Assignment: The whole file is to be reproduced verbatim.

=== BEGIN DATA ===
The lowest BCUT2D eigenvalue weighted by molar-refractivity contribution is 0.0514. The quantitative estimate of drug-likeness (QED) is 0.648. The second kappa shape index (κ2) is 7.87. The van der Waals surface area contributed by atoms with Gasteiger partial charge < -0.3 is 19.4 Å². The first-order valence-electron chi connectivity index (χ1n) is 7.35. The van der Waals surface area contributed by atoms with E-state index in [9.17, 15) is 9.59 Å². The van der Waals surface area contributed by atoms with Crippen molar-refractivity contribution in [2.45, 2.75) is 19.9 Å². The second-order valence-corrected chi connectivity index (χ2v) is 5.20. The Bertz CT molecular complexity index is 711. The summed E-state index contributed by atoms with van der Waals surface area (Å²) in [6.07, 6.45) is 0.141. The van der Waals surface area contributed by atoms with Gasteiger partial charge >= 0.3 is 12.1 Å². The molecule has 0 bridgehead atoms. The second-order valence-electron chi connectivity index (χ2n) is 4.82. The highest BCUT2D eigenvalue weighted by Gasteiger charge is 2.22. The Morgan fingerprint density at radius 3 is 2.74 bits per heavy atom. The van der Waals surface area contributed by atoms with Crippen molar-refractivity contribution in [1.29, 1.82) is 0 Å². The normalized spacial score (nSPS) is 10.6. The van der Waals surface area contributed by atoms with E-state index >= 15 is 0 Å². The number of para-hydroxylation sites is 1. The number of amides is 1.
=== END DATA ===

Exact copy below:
The lowest BCUT2D eigenvalue weighted by molar-refractivity contribution is 0.0514. The quantitative estimate of drug-likeness (QED) is 0.648. The second kappa shape index (κ2) is 7.87. The van der Waals surface area contributed by atoms with Gasteiger partial charge < -0.3 is 19.4 Å². The first-order valence-electron chi connectivity index (χ1n) is 7.35. The van der Waals surface area contributed by atoms with E-state index in [9.17, 15) is 9.59 Å². The van der Waals surface area contributed by atoms with Crippen molar-refractivity contribution in [2.45, 2.75) is 19.9 Å². The second-order valence-corrected chi connectivity index (χ2v) is 5.20. The Bertz CT molecular complexity index is 711. The summed E-state index contributed by atoms with van der Waals surface area (Å²) in [6.07, 6.45) is 0.141. The van der Waals surface area contributed by atoms with Gasteiger partial charge >= 0.3 is 12.1 Å². The molecule has 0 bridgehead atoms. The second-order valence-electron chi connectivity index (χ2n) is 4.82. The highest BCUT2D eigenvalue weighted by Gasteiger charge is 2.22. The Morgan fingerprint density at radius 3 is 2.74 bits per heavy atom. The van der Waals surface area contributed by atoms with Crippen molar-refractivity contribution in [1.29, 1.82) is 0 Å². The normalized spacial score (nSPS) is 10.6. The van der Waals surface area contributed by atoms with E-state index >= 15 is 0 Å². The number of para-hydroxylation sites is 1. The number of amides is 1.